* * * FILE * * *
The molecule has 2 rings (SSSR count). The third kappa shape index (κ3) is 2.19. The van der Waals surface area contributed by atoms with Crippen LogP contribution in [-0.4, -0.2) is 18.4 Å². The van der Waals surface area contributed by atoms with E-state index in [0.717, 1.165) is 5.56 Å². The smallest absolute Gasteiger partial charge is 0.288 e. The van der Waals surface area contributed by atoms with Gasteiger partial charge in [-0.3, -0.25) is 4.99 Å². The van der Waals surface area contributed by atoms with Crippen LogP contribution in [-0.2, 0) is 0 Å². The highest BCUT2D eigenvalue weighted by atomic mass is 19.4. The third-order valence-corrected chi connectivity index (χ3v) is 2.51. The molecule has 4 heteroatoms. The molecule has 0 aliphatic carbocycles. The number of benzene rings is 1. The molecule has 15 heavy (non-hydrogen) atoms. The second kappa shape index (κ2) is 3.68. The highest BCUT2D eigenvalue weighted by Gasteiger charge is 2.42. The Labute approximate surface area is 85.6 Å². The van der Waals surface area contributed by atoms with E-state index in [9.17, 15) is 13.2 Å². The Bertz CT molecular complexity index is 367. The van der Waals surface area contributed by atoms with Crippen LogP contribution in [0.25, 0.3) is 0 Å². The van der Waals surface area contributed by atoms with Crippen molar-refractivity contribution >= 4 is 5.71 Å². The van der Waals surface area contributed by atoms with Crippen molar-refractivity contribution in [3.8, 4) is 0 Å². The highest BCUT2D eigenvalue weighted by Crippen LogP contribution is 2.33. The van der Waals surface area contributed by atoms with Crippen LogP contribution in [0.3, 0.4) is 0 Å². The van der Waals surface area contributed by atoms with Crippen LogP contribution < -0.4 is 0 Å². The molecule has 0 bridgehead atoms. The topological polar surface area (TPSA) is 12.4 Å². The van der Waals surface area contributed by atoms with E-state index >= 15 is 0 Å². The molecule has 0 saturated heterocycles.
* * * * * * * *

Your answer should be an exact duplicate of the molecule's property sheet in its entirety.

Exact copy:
The molecule has 2 rings (SSSR count). The third kappa shape index (κ3) is 2.19. The van der Waals surface area contributed by atoms with Crippen LogP contribution in [-0.4, -0.2) is 18.4 Å². The van der Waals surface area contributed by atoms with E-state index in [0.717, 1.165) is 5.56 Å². The smallest absolute Gasteiger partial charge is 0.288 e. The van der Waals surface area contributed by atoms with Gasteiger partial charge in [-0.3, -0.25) is 4.99 Å². The van der Waals surface area contributed by atoms with Crippen LogP contribution in [-0.2, 0) is 0 Å². The highest BCUT2D eigenvalue weighted by atomic mass is 19.4. The third-order valence-corrected chi connectivity index (χ3v) is 2.51. The molecule has 4 heteroatoms. The molecule has 0 aliphatic carbocycles. The number of benzene rings is 1. The molecule has 15 heavy (non-hydrogen) atoms. The second kappa shape index (κ2) is 3.68. The highest BCUT2D eigenvalue weighted by Gasteiger charge is 2.42. The Labute approximate surface area is 85.6 Å². The van der Waals surface area contributed by atoms with E-state index in [9.17, 15) is 13.2 Å². The Bertz CT molecular complexity index is 367. The van der Waals surface area contributed by atoms with Crippen LogP contribution in [0.25, 0.3) is 0 Å². The van der Waals surface area contributed by atoms with Crippen molar-refractivity contribution >= 4 is 5.71 Å². The van der Waals surface area contributed by atoms with Crippen molar-refractivity contribution in [3.8, 4) is 0 Å². The highest BCUT2D eigenvalue weighted by Crippen LogP contribution is 2.33. The van der Waals surface area contributed by atoms with Crippen LogP contribution in [0.3, 0.4) is 0 Å². The van der Waals surface area contributed by atoms with Crippen LogP contribution < -0.4 is 0 Å². The molecule has 0 bridgehead atoms. The topological polar surface area (TPSA) is 12.4 Å². The van der Waals surface area contributed by atoms with E-state index >= 15 is 0 Å². The molecule has 0 saturated heterocycles.